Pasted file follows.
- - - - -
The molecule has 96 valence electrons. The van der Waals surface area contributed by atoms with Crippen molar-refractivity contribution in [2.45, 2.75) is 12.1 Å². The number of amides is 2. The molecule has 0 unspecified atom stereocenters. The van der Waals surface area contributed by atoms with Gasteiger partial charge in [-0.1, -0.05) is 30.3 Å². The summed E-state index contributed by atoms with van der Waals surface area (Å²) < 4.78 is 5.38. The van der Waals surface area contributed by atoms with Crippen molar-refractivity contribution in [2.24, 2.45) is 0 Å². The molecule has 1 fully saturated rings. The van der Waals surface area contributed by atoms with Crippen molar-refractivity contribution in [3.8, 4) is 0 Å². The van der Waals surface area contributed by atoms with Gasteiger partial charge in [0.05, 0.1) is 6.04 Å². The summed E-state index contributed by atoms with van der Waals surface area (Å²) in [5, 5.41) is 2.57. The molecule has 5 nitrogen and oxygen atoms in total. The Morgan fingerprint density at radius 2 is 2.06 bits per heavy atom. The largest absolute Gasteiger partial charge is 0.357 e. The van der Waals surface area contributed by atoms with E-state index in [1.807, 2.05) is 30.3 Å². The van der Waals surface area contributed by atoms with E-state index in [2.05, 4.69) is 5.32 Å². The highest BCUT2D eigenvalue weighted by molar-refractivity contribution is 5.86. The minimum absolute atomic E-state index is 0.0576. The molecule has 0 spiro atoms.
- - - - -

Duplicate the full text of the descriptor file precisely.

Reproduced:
The molecule has 96 valence electrons. The van der Waals surface area contributed by atoms with Crippen molar-refractivity contribution in [2.45, 2.75) is 12.1 Å². The number of amides is 2. The molecule has 0 unspecified atom stereocenters. The van der Waals surface area contributed by atoms with Gasteiger partial charge in [-0.1, -0.05) is 30.3 Å². The summed E-state index contributed by atoms with van der Waals surface area (Å²) < 4.78 is 5.38. The van der Waals surface area contributed by atoms with Crippen molar-refractivity contribution in [2.24, 2.45) is 0 Å². The molecule has 1 fully saturated rings. The van der Waals surface area contributed by atoms with Crippen molar-refractivity contribution in [3.8, 4) is 0 Å². The van der Waals surface area contributed by atoms with Gasteiger partial charge in [0.05, 0.1) is 6.04 Å². The summed E-state index contributed by atoms with van der Waals surface area (Å²) in [5, 5.41) is 2.57. The molecule has 5 nitrogen and oxygen atoms in total. The Morgan fingerprint density at radius 2 is 2.06 bits per heavy atom. The largest absolute Gasteiger partial charge is 0.357 e. The van der Waals surface area contributed by atoms with E-state index in [1.807, 2.05) is 30.3 Å². The van der Waals surface area contributed by atoms with E-state index in [2.05, 4.69) is 5.32 Å². The highest BCUT2D eigenvalue weighted by molar-refractivity contribution is 5.86. The minimum absolute atomic E-state index is 0.0576. The molecule has 0 spiro atoms.